Failure to reach a compromise would have a disastrous effect on the economy and the American people. Knowing that no one wants to see an economic meltdown gives everyone in Washington added incentive to practice a bipartisanship that has been sadly missing from democracy’s mosaic in recent years.


Comments

1andersonathan(676 comments)posted 2 years, 2 months ago

Nancy Pelosi " He is not my president" is better.

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2NoBS(2034 comments)posted 2 years, 2 months ago

The Democrats still control the Senate, and the White House. The Republicans still control the House of Representatives. I see four more years of nothing meaningful getting done. Nothing's changed. The outcome of this election could have been worse, but maintaining status quo as it has is hardly progress.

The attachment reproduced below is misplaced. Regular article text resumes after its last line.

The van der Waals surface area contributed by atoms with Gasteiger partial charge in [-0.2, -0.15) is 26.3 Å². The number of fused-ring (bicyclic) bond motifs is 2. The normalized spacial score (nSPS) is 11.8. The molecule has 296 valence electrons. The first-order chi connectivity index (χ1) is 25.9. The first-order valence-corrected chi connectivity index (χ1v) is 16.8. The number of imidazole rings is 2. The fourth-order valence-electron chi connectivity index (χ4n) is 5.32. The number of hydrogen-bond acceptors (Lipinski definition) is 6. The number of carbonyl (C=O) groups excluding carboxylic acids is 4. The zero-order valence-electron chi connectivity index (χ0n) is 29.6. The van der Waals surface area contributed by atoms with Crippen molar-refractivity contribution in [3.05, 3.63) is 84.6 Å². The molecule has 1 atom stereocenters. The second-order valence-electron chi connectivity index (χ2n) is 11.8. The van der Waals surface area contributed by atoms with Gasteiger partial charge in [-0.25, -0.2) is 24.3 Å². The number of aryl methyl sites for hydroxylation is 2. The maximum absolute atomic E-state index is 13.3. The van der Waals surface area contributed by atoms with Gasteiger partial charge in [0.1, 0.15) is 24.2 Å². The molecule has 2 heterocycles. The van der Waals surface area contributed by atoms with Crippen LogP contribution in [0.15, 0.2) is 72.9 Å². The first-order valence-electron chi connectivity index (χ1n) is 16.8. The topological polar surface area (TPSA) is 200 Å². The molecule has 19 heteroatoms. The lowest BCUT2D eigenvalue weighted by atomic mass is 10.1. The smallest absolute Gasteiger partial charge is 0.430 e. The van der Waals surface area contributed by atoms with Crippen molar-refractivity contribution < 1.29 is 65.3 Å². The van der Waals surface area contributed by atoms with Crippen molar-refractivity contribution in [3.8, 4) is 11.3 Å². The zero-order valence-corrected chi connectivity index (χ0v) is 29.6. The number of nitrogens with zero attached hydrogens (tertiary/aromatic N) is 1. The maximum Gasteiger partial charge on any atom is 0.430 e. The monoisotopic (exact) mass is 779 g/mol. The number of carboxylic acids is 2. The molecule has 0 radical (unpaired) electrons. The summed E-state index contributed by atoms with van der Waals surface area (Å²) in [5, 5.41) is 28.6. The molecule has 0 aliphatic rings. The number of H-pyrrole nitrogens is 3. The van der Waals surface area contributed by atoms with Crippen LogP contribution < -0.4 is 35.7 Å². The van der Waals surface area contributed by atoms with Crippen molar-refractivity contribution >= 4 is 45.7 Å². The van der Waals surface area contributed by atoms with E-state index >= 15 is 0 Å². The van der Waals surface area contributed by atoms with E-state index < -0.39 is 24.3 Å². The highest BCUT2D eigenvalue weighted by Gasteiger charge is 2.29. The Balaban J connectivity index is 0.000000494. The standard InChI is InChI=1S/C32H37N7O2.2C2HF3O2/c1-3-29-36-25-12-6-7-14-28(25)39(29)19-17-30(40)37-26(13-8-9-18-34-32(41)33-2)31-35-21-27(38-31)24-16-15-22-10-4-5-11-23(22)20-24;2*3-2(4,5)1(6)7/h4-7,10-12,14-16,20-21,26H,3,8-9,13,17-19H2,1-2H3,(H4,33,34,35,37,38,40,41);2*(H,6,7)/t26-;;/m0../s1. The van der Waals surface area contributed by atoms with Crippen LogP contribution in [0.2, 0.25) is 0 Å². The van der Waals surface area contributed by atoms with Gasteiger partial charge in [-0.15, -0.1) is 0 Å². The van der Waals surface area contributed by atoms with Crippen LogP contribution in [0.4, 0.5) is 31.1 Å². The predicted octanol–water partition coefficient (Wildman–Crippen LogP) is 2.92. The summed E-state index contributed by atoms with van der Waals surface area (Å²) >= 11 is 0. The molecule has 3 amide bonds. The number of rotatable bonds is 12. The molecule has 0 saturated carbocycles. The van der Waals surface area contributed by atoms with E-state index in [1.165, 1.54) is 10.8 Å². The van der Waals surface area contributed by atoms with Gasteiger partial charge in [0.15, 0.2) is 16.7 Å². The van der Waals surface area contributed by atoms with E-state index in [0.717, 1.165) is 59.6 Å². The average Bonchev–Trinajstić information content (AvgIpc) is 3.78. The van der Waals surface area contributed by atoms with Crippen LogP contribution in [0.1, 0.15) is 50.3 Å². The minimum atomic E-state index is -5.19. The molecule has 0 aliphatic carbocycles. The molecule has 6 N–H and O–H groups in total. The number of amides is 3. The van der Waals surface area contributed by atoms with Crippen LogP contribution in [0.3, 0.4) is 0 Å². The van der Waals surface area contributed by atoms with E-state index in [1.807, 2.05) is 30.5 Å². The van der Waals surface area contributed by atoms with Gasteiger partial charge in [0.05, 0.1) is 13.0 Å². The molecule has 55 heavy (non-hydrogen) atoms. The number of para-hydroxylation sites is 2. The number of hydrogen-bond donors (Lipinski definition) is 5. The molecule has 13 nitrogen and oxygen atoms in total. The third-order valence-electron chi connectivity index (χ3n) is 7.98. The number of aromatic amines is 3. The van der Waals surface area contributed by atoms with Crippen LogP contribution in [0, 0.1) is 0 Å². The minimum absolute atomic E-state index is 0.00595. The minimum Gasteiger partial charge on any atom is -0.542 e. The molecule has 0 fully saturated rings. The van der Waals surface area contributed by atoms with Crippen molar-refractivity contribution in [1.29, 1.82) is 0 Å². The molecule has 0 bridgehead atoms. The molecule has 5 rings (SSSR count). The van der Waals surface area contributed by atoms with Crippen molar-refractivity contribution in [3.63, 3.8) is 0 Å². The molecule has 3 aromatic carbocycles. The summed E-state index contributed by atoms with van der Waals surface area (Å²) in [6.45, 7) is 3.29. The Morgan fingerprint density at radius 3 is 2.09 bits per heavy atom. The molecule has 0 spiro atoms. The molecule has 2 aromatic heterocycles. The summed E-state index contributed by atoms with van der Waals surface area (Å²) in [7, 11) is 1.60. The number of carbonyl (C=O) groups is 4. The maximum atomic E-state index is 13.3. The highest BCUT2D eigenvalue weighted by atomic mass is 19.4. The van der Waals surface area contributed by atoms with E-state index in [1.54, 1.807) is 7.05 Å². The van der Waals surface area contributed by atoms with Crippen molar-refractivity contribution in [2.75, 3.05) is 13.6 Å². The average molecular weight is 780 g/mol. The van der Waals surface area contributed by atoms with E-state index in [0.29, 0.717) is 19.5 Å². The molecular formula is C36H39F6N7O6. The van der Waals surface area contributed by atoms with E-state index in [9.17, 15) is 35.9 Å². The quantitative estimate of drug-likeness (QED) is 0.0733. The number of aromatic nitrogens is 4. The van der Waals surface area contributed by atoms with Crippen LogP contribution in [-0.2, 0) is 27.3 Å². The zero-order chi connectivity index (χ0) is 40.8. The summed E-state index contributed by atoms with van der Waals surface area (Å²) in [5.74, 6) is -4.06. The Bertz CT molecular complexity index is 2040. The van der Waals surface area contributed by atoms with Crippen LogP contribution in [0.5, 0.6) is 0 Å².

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3redeye1(4789 comments)posted 2 years, 2 months ago

NoBS If nothing happens in the next 4 years , You can blame the egotistcal arsehole in the WH. He didn't try tho work with the GOP in his first term What makes you think as a lame brain president he will in his second term Are you really that gullible? For myself I can only hope that the GOP doesn't cave in to him So may the gridlock remain.!!!

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4Rlkat059(3 comments)posted 2 years, 2 months ago

I can attest first hand, as a former Congressional staffer, that policy is rarely, if ever made in a rational manner. I expect the Lame Duck session to be unproductive for compromise for the following reasons:

1.) John Boehner will have to maintain a defiant posture to head off a challenge to his Speakership by Eric Cantor when the 113th Congress convenes in January.